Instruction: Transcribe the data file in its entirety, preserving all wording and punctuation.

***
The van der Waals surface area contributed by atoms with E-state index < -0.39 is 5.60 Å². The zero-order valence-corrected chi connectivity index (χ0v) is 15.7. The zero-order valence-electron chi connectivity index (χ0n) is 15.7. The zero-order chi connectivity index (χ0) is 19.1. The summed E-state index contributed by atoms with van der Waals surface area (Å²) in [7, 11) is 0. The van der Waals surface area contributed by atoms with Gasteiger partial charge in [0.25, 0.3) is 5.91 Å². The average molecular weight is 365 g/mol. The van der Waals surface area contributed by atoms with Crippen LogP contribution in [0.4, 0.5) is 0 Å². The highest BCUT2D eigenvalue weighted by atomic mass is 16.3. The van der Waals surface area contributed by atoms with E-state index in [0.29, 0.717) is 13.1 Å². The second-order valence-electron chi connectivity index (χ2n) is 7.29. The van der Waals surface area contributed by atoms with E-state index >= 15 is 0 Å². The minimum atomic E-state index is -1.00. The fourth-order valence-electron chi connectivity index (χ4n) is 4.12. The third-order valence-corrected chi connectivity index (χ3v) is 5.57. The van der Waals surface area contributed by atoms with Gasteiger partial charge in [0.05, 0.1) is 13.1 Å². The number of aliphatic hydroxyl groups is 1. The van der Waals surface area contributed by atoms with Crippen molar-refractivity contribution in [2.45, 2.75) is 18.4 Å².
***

The van der Waals surface area contributed by atoms with E-state index < -0.39 is 5.60 Å². The zero-order valence-corrected chi connectivity index (χ0v) is 15.7. The zero-order valence-electron chi connectivity index (χ0n) is 15.7. The zero-order chi connectivity index (χ0) is 19.1. The summed E-state index contributed by atoms with van der Waals surface area (Å²) in [7, 11) is 0. The van der Waals surface area contributed by atoms with Gasteiger partial charge in [0.25, 0.3) is 5.91 Å². The average molecular weight is 365 g/mol. The van der Waals surface area contributed by atoms with Crippen LogP contribution in [0.4, 0.5) is 0 Å². The highest BCUT2D eigenvalue weighted by atomic mass is 16.3. The van der Waals surface area contributed by atoms with E-state index in [0.29, 0.717) is 13.1 Å². The second-order valence-electron chi connectivity index (χ2n) is 7.29. The van der Waals surface area contributed by atoms with E-state index >= 15 is 0 Å². The minimum atomic E-state index is -1.00. The fourth-order valence-electron chi connectivity index (χ4n) is 4.12. The third-order valence-corrected chi connectivity index (χ3v) is 5.57. The van der Waals surface area contributed by atoms with Gasteiger partial charge in [0.05, 0.1) is 13.1 Å². The number of aliphatic hydroxyl groups is 1. The van der Waals surface area contributed by atoms with Crippen molar-refractivity contribution in [2.45, 2.75) is 18.4 Å².